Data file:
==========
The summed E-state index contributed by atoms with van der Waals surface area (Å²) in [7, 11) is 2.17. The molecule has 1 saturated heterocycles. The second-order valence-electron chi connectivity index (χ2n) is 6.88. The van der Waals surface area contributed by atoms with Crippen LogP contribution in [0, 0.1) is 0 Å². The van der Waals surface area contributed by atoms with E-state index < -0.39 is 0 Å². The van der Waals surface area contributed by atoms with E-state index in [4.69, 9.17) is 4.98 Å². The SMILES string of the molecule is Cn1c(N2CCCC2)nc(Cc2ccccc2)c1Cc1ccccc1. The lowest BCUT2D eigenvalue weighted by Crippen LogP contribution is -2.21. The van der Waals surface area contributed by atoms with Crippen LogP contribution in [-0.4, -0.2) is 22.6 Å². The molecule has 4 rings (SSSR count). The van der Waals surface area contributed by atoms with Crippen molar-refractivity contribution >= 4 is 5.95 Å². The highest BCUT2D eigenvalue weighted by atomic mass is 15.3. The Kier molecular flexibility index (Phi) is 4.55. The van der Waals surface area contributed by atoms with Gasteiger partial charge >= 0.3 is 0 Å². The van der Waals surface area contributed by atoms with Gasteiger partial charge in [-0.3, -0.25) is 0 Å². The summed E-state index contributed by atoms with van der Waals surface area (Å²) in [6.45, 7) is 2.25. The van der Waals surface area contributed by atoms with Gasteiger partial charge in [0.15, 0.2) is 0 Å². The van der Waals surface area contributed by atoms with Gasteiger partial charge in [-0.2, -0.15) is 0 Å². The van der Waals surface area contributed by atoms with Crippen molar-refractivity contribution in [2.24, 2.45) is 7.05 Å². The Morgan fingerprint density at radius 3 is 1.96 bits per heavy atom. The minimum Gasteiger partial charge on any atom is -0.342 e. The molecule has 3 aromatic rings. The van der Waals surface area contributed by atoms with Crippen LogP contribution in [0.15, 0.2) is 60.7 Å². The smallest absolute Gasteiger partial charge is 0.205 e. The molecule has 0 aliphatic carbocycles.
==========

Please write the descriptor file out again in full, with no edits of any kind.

The summed E-state index contributed by atoms with van der Waals surface area (Å²) in [7, 11) is 2.17. The molecule has 1 saturated heterocycles. The second-order valence-electron chi connectivity index (χ2n) is 6.88. The van der Waals surface area contributed by atoms with Crippen LogP contribution in [0, 0.1) is 0 Å². The van der Waals surface area contributed by atoms with E-state index < -0.39 is 0 Å². The van der Waals surface area contributed by atoms with E-state index in [4.69, 9.17) is 4.98 Å². The SMILES string of the molecule is Cn1c(N2CCCC2)nc(Cc2ccccc2)c1Cc1ccccc1. The lowest BCUT2D eigenvalue weighted by Crippen LogP contribution is -2.21. The van der Waals surface area contributed by atoms with Crippen LogP contribution in [-0.4, -0.2) is 22.6 Å². The molecule has 4 rings (SSSR count). The van der Waals surface area contributed by atoms with Crippen molar-refractivity contribution >= 4 is 5.95 Å². The highest BCUT2D eigenvalue weighted by atomic mass is 15.3. The Kier molecular flexibility index (Phi) is 4.55. The van der Waals surface area contributed by atoms with Gasteiger partial charge >= 0.3 is 0 Å². The van der Waals surface area contributed by atoms with Gasteiger partial charge in [-0.3, -0.25) is 0 Å². The summed E-state index contributed by atoms with van der Waals surface area (Å²) in [6.45, 7) is 2.25. The van der Waals surface area contributed by atoms with Gasteiger partial charge in [0.15, 0.2) is 0 Å². The van der Waals surface area contributed by atoms with Gasteiger partial charge in [-0.2, -0.15) is 0 Å². The van der Waals surface area contributed by atoms with Crippen molar-refractivity contribution in [2.24, 2.45) is 7.05 Å². The Morgan fingerprint density at radius 3 is 1.96 bits per heavy atom. The minimum Gasteiger partial charge on any atom is -0.342 e. The molecule has 3 aromatic rings. The van der Waals surface area contributed by atoms with Crippen LogP contribution in [0.15, 0.2) is 60.7 Å². The smallest absolute Gasteiger partial charge is 0.205 e. The molecule has 0 aliphatic carbocycles.